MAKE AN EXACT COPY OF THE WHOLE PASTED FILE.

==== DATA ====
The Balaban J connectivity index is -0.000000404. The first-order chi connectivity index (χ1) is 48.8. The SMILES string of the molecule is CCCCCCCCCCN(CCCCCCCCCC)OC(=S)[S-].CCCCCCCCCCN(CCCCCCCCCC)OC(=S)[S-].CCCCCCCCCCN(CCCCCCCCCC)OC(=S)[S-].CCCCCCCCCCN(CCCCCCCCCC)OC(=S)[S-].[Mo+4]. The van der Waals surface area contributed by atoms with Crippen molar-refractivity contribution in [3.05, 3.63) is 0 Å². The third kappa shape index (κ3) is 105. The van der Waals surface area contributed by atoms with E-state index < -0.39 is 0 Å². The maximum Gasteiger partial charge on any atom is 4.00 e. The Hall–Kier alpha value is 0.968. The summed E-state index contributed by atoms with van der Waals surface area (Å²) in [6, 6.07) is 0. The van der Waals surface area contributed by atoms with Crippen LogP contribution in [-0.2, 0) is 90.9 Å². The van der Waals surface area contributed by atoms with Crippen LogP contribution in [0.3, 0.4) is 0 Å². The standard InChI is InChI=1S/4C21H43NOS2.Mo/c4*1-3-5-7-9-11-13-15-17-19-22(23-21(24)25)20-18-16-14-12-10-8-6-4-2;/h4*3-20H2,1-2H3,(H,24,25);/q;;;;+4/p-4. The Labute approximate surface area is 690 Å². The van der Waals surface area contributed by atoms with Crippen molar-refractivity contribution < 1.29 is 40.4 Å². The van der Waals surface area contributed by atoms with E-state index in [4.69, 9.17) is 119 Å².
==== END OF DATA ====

The Balaban J connectivity index is -0.000000404. The first-order chi connectivity index (χ1) is 48.8. The SMILES string of the molecule is CCCCCCCCCCN(CCCCCCCCCC)OC(=S)[S-].CCCCCCCCCCN(CCCCCCCCCC)OC(=S)[S-].CCCCCCCCCCN(CCCCCCCCCC)OC(=S)[S-].CCCCCCCCCCN(CCCCCCCCCC)OC(=S)[S-].[Mo+4]. The van der Waals surface area contributed by atoms with Crippen molar-refractivity contribution in [3.05, 3.63) is 0 Å². The third kappa shape index (κ3) is 105. The van der Waals surface area contributed by atoms with E-state index < -0.39 is 0 Å². The maximum Gasteiger partial charge on any atom is 4.00 e. The Hall–Kier alpha value is 0.968. The summed E-state index contributed by atoms with van der Waals surface area (Å²) in [6, 6.07) is 0. The van der Waals surface area contributed by atoms with Crippen LogP contribution in [-0.2, 0) is 90.9 Å². The van der Waals surface area contributed by atoms with Crippen LogP contribution in [0.3, 0.4) is 0 Å². The standard InChI is InChI=1S/4C21H43NOS2.Mo/c4*1-3-5-7-9-11-13-15-17-19-22(23-21(24)25)20-18-16-14-12-10-8-6-4-2;/h4*3-20H2,1-2H3,(H,24,25);/q;;;;+4/p-4. The Labute approximate surface area is 690 Å². The van der Waals surface area contributed by atoms with Crippen molar-refractivity contribution < 1.29 is 40.4 Å². The van der Waals surface area contributed by atoms with E-state index in [4.69, 9.17) is 119 Å².